Lady Gaga might be even more calculating and fatally self-absorbed than her idol Madonna, but there's nonetheless a goofy, underlying charm to frothy tunes like the early hit "Paparazzi" that sometimes is obscured by the glittery smoke and mirrors of her onstage spectacles.
It's not easy to be a mainstream dance-pop singer who aspires to be a transgressive LGBT rebel, and the onetime Stefani Germanotta usually ends up closer to the electronic middle of the road than to the deep underground. Turning Judas Iscariot into a sympathetic, seductive character might have seemed like a provocative idea, but ultimately Lady Gaga's allegorical 2011 single "Judas" was more sensual than profane. The big problem remains Germanotta's hardly transgressive tendency to lift music and fashion styles, whether she's paying homage to such well-known predecessors as Madge and Dale Bozzio or, like a reverse Robin Hood, figuratively taking that notorious plastic bubble dress off the back of the relatively obscure Kristeen Young.
Even with her considerable charisma, it's not always clear who Lady Gaga really is. --Falling James
RA the Rugged Man may not be the most well known rapper out there but there is no denying the guy's skills. The Long Island native signed with Jive Records when he was 18 and has worked with some of hip-hop's biggest talents, but has kept things quiet since 2004's Die, Rugged Man, Die. This year is supposed to see its followup, titled Legends Never Die and is slated to feature a diverse guest roster including Kool G Rap, Talib Kweli, Masta Ace, Brother Ali, and Tech N9ne. -- Mike Escoto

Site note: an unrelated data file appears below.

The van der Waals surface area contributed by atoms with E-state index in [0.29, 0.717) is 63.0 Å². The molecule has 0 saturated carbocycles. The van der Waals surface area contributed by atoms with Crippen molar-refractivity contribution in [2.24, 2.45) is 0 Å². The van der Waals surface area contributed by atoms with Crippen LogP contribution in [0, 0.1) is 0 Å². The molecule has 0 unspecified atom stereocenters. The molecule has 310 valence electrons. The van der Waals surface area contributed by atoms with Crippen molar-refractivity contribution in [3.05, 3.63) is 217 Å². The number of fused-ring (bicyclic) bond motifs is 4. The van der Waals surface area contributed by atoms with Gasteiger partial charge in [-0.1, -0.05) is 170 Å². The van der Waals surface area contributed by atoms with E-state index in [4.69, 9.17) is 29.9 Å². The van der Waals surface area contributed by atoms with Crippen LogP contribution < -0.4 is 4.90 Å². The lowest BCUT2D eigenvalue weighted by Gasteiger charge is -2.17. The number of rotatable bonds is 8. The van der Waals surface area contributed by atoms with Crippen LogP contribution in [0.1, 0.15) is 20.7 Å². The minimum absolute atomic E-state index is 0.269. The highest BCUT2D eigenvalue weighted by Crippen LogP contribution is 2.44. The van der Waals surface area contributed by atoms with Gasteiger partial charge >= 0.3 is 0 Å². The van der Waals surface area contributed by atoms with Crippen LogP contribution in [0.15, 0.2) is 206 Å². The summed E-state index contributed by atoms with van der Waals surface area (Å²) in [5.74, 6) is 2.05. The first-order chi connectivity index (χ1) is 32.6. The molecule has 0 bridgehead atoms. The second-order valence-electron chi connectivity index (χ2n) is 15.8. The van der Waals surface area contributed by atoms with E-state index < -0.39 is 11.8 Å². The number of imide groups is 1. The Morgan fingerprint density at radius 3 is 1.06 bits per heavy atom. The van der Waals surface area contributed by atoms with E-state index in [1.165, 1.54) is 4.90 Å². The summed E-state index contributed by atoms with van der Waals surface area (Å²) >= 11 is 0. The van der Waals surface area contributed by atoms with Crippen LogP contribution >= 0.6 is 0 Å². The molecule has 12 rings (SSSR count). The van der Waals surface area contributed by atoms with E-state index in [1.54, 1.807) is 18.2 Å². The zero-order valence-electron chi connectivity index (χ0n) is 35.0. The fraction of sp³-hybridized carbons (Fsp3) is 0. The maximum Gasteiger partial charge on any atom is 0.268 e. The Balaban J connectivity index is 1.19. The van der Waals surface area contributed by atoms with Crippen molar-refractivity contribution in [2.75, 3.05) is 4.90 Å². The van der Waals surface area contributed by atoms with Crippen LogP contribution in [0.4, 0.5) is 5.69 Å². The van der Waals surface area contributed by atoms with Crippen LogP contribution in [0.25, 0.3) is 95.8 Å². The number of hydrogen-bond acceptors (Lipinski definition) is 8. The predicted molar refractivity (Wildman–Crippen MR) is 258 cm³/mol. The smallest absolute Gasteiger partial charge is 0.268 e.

Sam Wiley, the heart and soul of Tempe-based The Wiley One, is known around town for churning out acoustic-driven, reggae-infused hip-hop tunes with rapid fluidity. Since 2007, the "No. 7 Kid" has dished out bouncy beats and twangy guitar licks, spreading his sound across the Southwest while, at the same time, striving for ecological responsibility.
"Green" has plenty of connotations for a reggae singer -- but Wiley's serious about the green movement.
"I've always been passionate about the environment," says Wiley, an avid snowboarder and surfer. "That mainly comes from my family in Mexico City, where they make wind generators. My grandfather had a hand in placing a lot of the wind turbines you see on the drive to California. So we always grew up energy-conscious in that sense."
A musician's carbon footprint may not be the first thing that comes to mind, but whenever touring artists use biodiesel fuel, they're actually helping to offset the carbon dioxide emissions created by their sometimes mammoth buses and titanic trailers.
"I just wanted to do something to spread awareness and to help out communities," he says. "We were inspired by different bands that were doing it, like Jack Johnson, Pearl Jam, and Dave Mathews. They wanted to educate bands on how they could reduce their footprint when they were on tour." -- Anthony Sandoval